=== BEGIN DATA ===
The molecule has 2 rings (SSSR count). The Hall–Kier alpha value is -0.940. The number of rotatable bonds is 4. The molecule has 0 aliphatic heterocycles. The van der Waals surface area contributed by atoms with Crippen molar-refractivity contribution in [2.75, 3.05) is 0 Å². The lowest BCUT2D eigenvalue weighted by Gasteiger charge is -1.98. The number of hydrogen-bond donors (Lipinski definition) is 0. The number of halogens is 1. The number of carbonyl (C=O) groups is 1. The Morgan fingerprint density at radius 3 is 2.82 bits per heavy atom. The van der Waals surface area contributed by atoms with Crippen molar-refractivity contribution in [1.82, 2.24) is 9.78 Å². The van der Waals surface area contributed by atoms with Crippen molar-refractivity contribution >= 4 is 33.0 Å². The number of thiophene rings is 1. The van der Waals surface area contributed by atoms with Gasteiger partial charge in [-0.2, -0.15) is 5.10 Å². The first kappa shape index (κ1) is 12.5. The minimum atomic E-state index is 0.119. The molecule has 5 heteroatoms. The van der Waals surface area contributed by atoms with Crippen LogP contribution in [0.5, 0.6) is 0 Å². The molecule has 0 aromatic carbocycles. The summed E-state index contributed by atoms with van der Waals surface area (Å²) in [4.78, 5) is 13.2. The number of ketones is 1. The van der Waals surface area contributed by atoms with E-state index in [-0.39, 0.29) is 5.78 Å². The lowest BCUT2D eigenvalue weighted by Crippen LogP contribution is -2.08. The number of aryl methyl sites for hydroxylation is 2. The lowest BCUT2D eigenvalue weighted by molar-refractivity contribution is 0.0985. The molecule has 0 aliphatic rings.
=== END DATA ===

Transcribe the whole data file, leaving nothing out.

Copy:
The molecule has 2 rings (SSSR count). The Hall–Kier alpha value is -0.940. The number of rotatable bonds is 4. The molecule has 0 aliphatic heterocycles. The van der Waals surface area contributed by atoms with Crippen molar-refractivity contribution in [2.75, 3.05) is 0 Å². The lowest BCUT2D eigenvalue weighted by Gasteiger charge is -1.98. The number of hydrogen-bond donors (Lipinski definition) is 0. The number of halogens is 1. The number of carbonyl (C=O) groups is 1. The Morgan fingerprint density at radius 3 is 2.82 bits per heavy atom. The van der Waals surface area contributed by atoms with Crippen molar-refractivity contribution in [1.82, 2.24) is 9.78 Å². The van der Waals surface area contributed by atoms with Crippen molar-refractivity contribution >= 4 is 33.0 Å². The number of thiophene rings is 1. The van der Waals surface area contributed by atoms with Gasteiger partial charge in [-0.2, -0.15) is 5.10 Å². The first kappa shape index (κ1) is 12.5. The minimum atomic E-state index is 0.119. The molecule has 5 heteroatoms. The van der Waals surface area contributed by atoms with Crippen LogP contribution in [0.5, 0.6) is 0 Å². The molecule has 0 aromatic carbocycles. The summed E-state index contributed by atoms with van der Waals surface area (Å²) in [4.78, 5) is 13.2. The number of ketones is 1. The van der Waals surface area contributed by atoms with E-state index in [-0.39, 0.29) is 5.78 Å². The lowest BCUT2D eigenvalue weighted by Crippen LogP contribution is -2.08. The number of aryl methyl sites for hydroxylation is 2. The lowest BCUT2D eigenvalue weighted by molar-refractivity contribution is 0.0985. The molecule has 0 aliphatic rings.